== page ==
Hannah-Jones, along with the Times, has repeatedly stood by her work, but that doesn’t mean she has no regrets.

“If you find the journalist who pitches an ambitious project and thinks they get it perfectly, that would make me very concerned,” she said. “I’ve never produced anything that I thought was perfect or that I wish I’d done differently, and the 1619 Project is the same.

Nikole Hannah-Jones, creator of the New York Times’ 1619 Project speaks with Dr. Henry Louis Gates Jr.Nikole Hannah-Jones, creator of the New York Times’ 1619 Project speaks with Dr. Henry Louis Gates Jr.

“My biggest regret is, by not being as precise with my language and with my citations about the role of slavery in the Revolutionary War, I gave people who would want to discredit the project ammunition that they actually don’t have, because it is based on sound historical research but I was not precise with my language and so I certainly regret that.”

After conducting more research and adding new footnotes, the 1619 Project is now twice as long as it was during its initial publication in The New York Times Magazine, says Hannah-Jones, who says she was able to “really strengthen all those arguments.” Come November, an expansion of the project will be published as a book titled “The 1619 Project: A New Origin Story.”

From the get-go, Hannah-Jones knew the project would be provocative and that it would “push back against narratives that powerful people for hundreds of years have been deeply invested in.” For that reason, she had expected backlash. What she hadn’t expected was the intensity and duration of that backlash.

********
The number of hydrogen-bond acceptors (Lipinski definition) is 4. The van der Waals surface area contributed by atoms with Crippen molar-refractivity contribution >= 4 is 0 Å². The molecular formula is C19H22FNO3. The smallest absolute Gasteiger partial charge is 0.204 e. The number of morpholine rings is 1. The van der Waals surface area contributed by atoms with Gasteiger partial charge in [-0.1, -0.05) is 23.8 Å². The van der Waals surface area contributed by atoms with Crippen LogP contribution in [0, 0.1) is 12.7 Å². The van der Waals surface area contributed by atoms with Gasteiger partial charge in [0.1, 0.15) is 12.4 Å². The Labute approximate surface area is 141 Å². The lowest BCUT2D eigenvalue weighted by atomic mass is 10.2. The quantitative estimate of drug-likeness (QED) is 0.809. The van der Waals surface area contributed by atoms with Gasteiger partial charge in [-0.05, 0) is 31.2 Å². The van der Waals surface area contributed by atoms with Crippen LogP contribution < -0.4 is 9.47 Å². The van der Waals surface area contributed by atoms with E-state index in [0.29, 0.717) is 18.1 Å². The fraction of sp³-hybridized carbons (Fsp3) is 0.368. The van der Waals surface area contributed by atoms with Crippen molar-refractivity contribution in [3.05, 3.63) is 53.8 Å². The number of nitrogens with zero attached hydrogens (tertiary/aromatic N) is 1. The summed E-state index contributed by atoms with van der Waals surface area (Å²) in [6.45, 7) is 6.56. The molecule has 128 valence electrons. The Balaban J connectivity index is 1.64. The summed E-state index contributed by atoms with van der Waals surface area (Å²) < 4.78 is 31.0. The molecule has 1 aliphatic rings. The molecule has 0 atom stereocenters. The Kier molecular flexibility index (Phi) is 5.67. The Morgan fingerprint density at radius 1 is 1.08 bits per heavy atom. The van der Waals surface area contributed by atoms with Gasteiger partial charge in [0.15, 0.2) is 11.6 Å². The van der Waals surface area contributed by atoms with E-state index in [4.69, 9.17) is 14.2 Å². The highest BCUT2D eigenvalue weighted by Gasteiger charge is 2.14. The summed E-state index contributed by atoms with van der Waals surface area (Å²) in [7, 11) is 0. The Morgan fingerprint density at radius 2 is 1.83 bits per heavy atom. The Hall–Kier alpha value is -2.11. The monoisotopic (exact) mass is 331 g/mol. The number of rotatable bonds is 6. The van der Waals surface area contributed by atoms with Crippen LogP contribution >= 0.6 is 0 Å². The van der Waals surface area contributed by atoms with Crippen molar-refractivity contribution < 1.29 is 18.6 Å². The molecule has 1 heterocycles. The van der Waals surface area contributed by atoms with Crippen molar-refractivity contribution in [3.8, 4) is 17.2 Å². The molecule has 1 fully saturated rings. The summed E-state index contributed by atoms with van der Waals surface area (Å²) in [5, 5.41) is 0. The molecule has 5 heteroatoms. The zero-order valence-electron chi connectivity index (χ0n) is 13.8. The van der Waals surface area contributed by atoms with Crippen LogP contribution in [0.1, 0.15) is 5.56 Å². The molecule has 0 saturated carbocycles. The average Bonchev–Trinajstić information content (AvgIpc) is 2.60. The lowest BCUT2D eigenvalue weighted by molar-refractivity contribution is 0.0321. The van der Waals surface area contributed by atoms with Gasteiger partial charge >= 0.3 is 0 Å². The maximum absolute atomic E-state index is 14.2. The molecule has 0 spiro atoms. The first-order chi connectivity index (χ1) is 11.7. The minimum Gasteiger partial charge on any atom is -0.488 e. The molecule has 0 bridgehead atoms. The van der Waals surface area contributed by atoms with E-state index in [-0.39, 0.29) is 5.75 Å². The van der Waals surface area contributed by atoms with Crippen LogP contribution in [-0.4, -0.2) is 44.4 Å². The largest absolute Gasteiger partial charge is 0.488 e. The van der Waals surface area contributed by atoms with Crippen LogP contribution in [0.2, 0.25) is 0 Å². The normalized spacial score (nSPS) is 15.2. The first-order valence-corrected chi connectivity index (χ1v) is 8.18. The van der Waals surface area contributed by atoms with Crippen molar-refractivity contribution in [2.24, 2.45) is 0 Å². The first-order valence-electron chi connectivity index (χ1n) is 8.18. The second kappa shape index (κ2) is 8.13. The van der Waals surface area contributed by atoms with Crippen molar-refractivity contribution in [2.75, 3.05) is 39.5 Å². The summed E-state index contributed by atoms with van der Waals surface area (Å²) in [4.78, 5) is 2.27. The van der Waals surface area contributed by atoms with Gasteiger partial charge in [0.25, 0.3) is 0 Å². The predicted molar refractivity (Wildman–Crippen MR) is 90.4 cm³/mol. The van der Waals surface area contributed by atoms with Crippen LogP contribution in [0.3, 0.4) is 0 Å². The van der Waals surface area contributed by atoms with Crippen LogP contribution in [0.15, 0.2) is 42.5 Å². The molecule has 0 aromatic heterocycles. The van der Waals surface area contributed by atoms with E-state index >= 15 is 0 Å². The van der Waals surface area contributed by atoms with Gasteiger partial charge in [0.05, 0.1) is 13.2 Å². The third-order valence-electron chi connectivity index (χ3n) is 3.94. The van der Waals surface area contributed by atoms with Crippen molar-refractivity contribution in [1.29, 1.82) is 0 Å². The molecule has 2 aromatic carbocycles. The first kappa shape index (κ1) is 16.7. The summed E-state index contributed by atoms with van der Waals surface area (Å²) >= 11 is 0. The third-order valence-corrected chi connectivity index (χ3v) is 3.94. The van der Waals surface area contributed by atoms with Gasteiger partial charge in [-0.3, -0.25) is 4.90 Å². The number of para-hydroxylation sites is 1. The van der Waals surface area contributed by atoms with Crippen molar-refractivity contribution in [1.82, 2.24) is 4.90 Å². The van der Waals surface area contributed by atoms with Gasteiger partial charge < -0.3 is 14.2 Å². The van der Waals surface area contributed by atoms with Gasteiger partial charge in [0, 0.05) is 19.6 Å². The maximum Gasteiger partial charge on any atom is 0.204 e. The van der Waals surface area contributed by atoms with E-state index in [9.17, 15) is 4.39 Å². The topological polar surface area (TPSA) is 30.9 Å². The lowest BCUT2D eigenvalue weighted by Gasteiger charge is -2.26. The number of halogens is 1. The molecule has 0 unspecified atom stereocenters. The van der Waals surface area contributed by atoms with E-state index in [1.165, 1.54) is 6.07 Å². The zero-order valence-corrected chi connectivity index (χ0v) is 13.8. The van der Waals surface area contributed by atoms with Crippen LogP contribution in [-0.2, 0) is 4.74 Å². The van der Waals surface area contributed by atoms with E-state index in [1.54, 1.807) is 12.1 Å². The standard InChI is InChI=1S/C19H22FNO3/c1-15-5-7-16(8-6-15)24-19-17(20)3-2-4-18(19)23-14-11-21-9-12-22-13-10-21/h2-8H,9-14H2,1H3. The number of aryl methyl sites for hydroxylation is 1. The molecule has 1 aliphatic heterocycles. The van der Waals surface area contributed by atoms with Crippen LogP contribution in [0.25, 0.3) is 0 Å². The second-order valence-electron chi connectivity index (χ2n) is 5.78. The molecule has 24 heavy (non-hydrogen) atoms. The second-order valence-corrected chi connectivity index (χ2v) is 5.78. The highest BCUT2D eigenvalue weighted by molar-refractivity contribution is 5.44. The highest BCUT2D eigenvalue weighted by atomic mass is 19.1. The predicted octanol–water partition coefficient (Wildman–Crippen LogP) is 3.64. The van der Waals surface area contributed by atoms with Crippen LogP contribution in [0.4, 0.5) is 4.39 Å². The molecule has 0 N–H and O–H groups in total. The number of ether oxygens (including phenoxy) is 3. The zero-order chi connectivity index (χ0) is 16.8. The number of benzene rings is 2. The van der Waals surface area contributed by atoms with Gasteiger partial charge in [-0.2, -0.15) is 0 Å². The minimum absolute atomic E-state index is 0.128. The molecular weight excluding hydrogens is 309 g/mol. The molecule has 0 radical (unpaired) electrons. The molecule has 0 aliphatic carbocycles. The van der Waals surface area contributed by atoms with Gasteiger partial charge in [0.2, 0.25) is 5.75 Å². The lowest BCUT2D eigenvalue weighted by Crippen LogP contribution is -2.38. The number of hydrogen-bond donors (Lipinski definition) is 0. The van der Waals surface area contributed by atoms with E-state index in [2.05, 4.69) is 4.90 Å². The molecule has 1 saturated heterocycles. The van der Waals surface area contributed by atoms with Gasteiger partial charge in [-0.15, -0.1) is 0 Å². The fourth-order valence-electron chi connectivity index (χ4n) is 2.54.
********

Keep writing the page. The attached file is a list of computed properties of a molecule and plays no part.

“I certainly wouldn’t have expected that nearly two years after publication, I would become a conservative talking point,” she said, adding that her initial way of dealing with criticism and crude attacks “was to go on Twitter and fight back all the time.” 

However, she quickly realized that tactic did not work — nor, did it help her mental health. Now, she has a new way of dealing with the public: don’t engage.

“I try not to respond to almost anything,” she said. “And what I have found is that that actually has been very helpful for my mental health. … [I decided] that the best way for me to answer the critics is through my actual, thoughtful published work and just focusing on making that as best as it can be has changed my level of stress, my level of anxiety.”

It’s a strategy she’s employed in light of the Board or Trustee’s most recent decision. While she hasn’t responded to requests for comment from Diverse and other publications, she tweeted Wednesday: “I’ve been staying off of here today, but just know I see you all and I am grateful.”

McDonald said she spoke with Hannah-Jones, letting her know that the UNC faculty support her and are excited to have her as a faculty member.

“There’s just so much that she can bring to our students,” said McDonald. “She’s doing groundbreaking research, and even beyond that, she and I are both alumni of Hussman. So I know that she really wanted to have this opportunity to give back to our students at the place where she got her start.”